National Parks in America are under the severe threat of presence and spread of invasive species. To ensure the survival of these natural treasures, National Park Service has asked a panel of experts to chart a plan.
The journal Biological Invasions published the experts’ findings.
Ashley Dayer, Assistant Professor, Wildlife Conservation, College of Natural Resources and Environment is the lead author of the paper.
National Parks reported 1,409 populations of 311 invasive animal species. The invasive species include – reptiles (includes the Burmese python), mammals (includes cats, rats, feral pigs), aquatic species (includes the quagga mussel and lake trout), etc.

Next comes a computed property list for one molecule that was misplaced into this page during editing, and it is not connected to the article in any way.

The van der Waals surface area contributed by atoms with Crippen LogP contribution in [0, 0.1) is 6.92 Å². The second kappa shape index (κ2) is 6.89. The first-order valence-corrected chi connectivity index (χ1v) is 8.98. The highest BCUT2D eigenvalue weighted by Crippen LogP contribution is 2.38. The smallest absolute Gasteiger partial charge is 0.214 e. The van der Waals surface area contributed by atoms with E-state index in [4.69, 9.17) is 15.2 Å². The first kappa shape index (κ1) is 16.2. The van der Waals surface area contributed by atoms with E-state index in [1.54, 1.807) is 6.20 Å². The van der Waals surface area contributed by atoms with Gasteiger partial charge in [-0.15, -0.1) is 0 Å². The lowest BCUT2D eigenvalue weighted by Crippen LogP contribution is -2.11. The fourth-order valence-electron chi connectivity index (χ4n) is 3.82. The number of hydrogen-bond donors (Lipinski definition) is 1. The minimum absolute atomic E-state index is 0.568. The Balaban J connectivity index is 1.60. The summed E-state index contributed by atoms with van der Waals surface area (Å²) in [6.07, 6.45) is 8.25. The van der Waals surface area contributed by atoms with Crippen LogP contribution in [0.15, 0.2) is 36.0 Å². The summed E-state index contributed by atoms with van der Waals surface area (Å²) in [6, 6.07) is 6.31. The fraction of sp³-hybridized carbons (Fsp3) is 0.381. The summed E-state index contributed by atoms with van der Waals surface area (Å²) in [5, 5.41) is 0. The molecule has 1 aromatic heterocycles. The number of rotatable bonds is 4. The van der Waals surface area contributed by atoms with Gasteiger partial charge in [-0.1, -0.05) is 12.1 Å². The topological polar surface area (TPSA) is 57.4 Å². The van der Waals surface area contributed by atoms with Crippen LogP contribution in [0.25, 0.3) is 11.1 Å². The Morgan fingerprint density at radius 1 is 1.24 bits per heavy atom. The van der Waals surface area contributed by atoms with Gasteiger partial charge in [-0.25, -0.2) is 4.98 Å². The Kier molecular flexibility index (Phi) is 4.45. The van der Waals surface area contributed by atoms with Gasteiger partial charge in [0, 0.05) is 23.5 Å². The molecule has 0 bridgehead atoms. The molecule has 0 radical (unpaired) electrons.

Expert findings are -
• the mission of National Park Service can be undermined by invasive species. They can cause -
- Loss of park wildlife
- Introduction of diseases
- Lessen visitors' enjoyment of parks
- Pose economic impacts due to the cost of control measures
• To meet the challenge of invasive species, coordinated action is required
• Collaboration is important that includes -
- Public engagement, support and co-operation
- Strategic decision support across all levels
- Emerging technologies
Findings also identifies that ‘public’ have an important role to play in the entire process.
Ashley Dayer states that "The national parks are not the National Park Service's parks; they belong to the U.S. public and serve as conservation models nationally and internationally."
Tags : National Park, Loss of park wildlife, National Park Service,